Back outside of the mosque and the city broke into a maze of narrow winding streets peppered with an eclectic array of shops, hotels, and food stalls. More mosques, more shops, more food and we worked our way to the “Christian Quarter”. Aside from the churches (Roman, Greek, Catholic, Armenian) that replaced the mosques, and the liquor stores (yes it’s a theme in our life), the neighborhood spiraled and meandered back into the Islamic Quarters. These two communities seem to exist peacefully in a city that owes so much to the interconnection between both their cultures and traditions.

Ancient Roman City of Palmyra

Ancient Roman City of Palmyra

From Damascus we headed East to the ancient Roman city of Palmyra, less than 160 kilometers from the border of Iraq. Once ruled by the Syrian Queen Zenobia, the city was one of the richest and most prominent cites set up by the Romans along the important trade routes in the Middle East. Palmyra is also the largest intact Roman ruin outside of Rome. Lila and I ascended on the city at sunset. The rose colored stone back lit by the sun was stunning. The town of Palmyra, itself, is small and unassuming, but we did manage to find a good meal (and beer:) in a cave-like restaurant in the basement of a local hotel.

The next morning we boarded a bus north to the city of Hama. Famous for it’s norias, giant water wheels, once used to draw water from the river that flows through the middle of the city to the hills above. The wheels were beautiful and the impressive squealing sound that they made as they turned, wood on wood, was memorable. In addition to being a nice little city for a walk-a-bout, Hama is also the jumping off point to some of Syria’s more famous attractions.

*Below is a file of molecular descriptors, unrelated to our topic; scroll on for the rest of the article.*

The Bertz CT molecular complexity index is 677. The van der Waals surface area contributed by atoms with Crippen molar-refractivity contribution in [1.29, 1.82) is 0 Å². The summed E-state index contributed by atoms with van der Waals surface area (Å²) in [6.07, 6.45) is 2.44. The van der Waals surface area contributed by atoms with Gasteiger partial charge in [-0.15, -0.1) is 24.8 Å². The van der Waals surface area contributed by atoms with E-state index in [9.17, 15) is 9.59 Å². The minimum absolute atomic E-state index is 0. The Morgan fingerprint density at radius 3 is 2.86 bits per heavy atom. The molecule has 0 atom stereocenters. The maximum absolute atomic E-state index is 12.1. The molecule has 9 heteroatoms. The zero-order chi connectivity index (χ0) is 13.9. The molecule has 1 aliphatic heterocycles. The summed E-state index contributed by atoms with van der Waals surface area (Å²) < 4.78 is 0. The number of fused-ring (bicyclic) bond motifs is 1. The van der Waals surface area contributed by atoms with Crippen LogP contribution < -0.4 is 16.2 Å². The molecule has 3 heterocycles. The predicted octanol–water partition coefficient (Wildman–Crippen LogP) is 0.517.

A famous Hama noria

A famous Hama noria

The following morning we jumped aboard a small tour bus that took us west through beautiful Syrian countryside – dotted with trees and lined with small flowered strewn villages, it was a welcome relief from so much of the countries rocky terrain. We first visited the Saint George Monastery, where legend has it Saint Paul once holed up, sheltered from an angry Arab mob, before being lowered with his horse out the back window where he fled to his safety. Next came the Krak des Chevaliers, a famous crusader castle that seemed to be pulled right off the pages of a J.R.R. Tolkien novel.

Krak des Chevaliers

Krak des Chevaliers

Finally we made our way to Syria’s most populated and most northern city of Aleppo. Similar in many ways to Damascus, but more conservative and with less charm (only my opinion), Aleppo did have some fine sites to see. Beautiful mosques and churches, and the Allepo Citadel (ancient military fortress) was an amazing castle in its own right, now standing guard over a promenade of tourist cafes and the entrance to the cities Grand Souk. Lila and I spent our free time in the cities Christian Quarter, where we found the best restaurants and cafes. Oh, and beer.

The following day we headed into Turkey…

Click here for our Syria photos.